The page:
The second individual, however, approaches the interview much differently. In their mindset, they know they will do the best they can, but the decision is ultimately based on the interviewer’s thoughts and opinions of them as well as how well the other candidates performed. This individual does not believe they have control over their own interview, making them feel less confident and less likely to succeed.
In my experience as an executive advisor, leaders at cause have a much greater chance of building a long and successful career in a field of his or her choice. Individuals that are able to take control of any given situation make a great fit for leadership positions such as managers, senior executives, and even CEOs.
The hiring process is no easy task. When hiring new employees, CEOs are faced with many challenging decisions that will have a major impact on the success and future of their company. It is important for a CEO to understand that hiring is both a science and an art. There are logical processes a CEO needs to go through in selecting a key hire including reviewing resumes, references, CVs, etc., but there is also an art to it. The art involves being as objective as possible throughout the entire process.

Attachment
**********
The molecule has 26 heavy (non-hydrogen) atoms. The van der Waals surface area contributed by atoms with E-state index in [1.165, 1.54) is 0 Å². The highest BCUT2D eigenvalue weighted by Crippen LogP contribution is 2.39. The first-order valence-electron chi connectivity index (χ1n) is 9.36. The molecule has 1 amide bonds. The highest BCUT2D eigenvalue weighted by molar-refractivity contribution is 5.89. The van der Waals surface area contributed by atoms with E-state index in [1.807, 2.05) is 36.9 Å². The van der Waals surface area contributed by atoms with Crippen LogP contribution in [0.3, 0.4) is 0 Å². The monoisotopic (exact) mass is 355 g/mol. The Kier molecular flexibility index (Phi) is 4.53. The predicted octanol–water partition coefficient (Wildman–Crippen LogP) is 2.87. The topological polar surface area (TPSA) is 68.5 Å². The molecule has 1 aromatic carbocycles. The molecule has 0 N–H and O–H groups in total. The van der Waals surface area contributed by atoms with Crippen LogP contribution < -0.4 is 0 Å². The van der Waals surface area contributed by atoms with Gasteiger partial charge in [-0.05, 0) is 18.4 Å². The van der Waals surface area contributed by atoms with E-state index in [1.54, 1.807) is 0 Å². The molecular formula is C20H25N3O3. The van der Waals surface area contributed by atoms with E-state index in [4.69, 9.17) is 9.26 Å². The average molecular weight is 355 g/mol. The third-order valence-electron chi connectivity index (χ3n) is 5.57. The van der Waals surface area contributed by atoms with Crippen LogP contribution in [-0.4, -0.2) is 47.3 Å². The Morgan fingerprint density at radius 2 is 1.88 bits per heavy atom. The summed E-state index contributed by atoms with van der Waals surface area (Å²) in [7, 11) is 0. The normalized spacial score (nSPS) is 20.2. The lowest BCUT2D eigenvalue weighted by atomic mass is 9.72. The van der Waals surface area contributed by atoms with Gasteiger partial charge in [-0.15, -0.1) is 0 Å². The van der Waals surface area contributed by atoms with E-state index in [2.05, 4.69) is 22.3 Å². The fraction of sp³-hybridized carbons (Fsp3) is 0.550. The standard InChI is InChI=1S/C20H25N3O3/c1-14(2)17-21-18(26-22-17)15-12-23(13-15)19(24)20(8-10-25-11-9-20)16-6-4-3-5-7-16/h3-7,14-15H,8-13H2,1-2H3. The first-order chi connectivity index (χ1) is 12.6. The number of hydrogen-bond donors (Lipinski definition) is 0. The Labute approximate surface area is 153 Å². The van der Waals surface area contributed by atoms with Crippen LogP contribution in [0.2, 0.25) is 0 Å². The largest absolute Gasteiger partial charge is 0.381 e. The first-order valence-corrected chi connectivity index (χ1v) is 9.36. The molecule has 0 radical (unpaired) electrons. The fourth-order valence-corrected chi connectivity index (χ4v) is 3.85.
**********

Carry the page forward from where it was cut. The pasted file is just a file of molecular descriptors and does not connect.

In my experience as an executive advisor, I have seen many clients fall into the same trap of looking for someone who is too much like themselves. They look for someone they are compatible with and can enjoy being around. While this may be a good quality, the most important question a CEO must consider is whether or not the person can take on the role and execute at a level that the company needs.
Choosing the wrong hire can have detrimental effects on a company, bringing down employee morale, decreasing productivity, damaging client relations, and more. This is why an executive advisor can be so helpful when it comes to the hiring process. An executive advisor offers a fresh perspective and outside point of view to help CEOs make well thought out, objective decisions on who to bring into their company.